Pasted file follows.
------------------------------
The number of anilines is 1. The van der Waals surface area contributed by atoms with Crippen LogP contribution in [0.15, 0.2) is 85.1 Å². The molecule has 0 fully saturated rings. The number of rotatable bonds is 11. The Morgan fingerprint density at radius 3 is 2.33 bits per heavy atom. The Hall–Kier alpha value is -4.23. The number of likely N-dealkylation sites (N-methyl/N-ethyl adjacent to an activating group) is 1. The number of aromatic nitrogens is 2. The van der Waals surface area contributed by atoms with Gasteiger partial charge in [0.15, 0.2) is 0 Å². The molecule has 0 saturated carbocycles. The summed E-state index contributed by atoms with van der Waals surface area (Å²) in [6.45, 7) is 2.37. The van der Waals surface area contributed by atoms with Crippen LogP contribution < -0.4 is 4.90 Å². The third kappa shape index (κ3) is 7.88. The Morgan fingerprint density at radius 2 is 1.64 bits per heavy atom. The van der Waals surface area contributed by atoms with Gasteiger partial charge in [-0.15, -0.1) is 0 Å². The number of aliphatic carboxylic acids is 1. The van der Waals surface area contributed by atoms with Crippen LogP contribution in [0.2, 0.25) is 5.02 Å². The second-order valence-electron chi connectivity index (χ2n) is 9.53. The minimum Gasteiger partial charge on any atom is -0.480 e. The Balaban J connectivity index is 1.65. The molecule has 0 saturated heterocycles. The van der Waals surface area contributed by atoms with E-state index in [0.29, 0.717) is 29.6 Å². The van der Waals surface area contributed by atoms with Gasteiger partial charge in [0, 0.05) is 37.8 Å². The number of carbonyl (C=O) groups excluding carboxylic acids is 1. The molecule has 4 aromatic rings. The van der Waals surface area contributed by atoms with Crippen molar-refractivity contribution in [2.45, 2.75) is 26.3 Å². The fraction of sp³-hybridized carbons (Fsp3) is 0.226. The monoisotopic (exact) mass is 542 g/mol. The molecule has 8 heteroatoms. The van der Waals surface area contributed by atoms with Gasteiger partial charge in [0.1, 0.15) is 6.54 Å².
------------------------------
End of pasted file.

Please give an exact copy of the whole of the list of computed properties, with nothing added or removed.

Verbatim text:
The number of anilines is 1. The van der Waals surface area contributed by atoms with Crippen LogP contribution in [0.15, 0.2) is 85.1 Å². The molecule has 0 fully saturated rings. The number of rotatable bonds is 11. The Morgan fingerprint density at radius 3 is 2.33 bits per heavy atom. The Hall–Kier alpha value is -4.23. The number of likely N-dealkylation sites (N-methyl/N-ethyl adjacent to an activating group) is 1. The number of aromatic nitrogens is 2. The van der Waals surface area contributed by atoms with Gasteiger partial charge in [0.15, 0.2) is 0 Å². The molecule has 0 saturated carbocycles. The summed E-state index contributed by atoms with van der Waals surface area (Å²) in [6.45, 7) is 2.37. The van der Waals surface area contributed by atoms with Crippen LogP contribution < -0.4 is 4.90 Å². The third kappa shape index (κ3) is 7.88. The Morgan fingerprint density at radius 2 is 1.64 bits per heavy atom. The van der Waals surface area contributed by atoms with Gasteiger partial charge in [-0.15, -0.1) is 0 Å². The number of aliphatic carboxylic acids is 1. The van der Waals surface area contributed by atoms with Crippen LogP contribution in [0.2, 0.25) is 5.02 Å². The second-order valence-electron chi connectivity index (χ2n) is 9.53. The minimum Gasteiger partial charge on any atom is -0.480 e. The Balaban J connectivity index is 1.65. The molecule has 0 saturated heterocycles. The van der Waals surface area contributed by atoms with E-state index in [0.29, 0.717) is 29.6 Å². The van der Waals surface area contributed by atoms with Gasteiger partial charge in [0, 0.05) is 37.8 Å². The number of carbonyl (C=O) groups excluding carboxylic acids is 1. The molecule has 4 aromatic rings. The van der Waals surface area contributed by atoms with Crippen molar-refractivity contribution in [2.45, 2.75) is 26.3 Å². The fraction of sp³-hybridized carbons (Fsp3) is 0.226. The monoisotopic (exact) mass is 542 g/mol. The molecule has 8 heteroatoms. The van der Waals surface area contributed by atoms with Gasteiger partial charge in [0.1, 0.15) is 6.54 Å².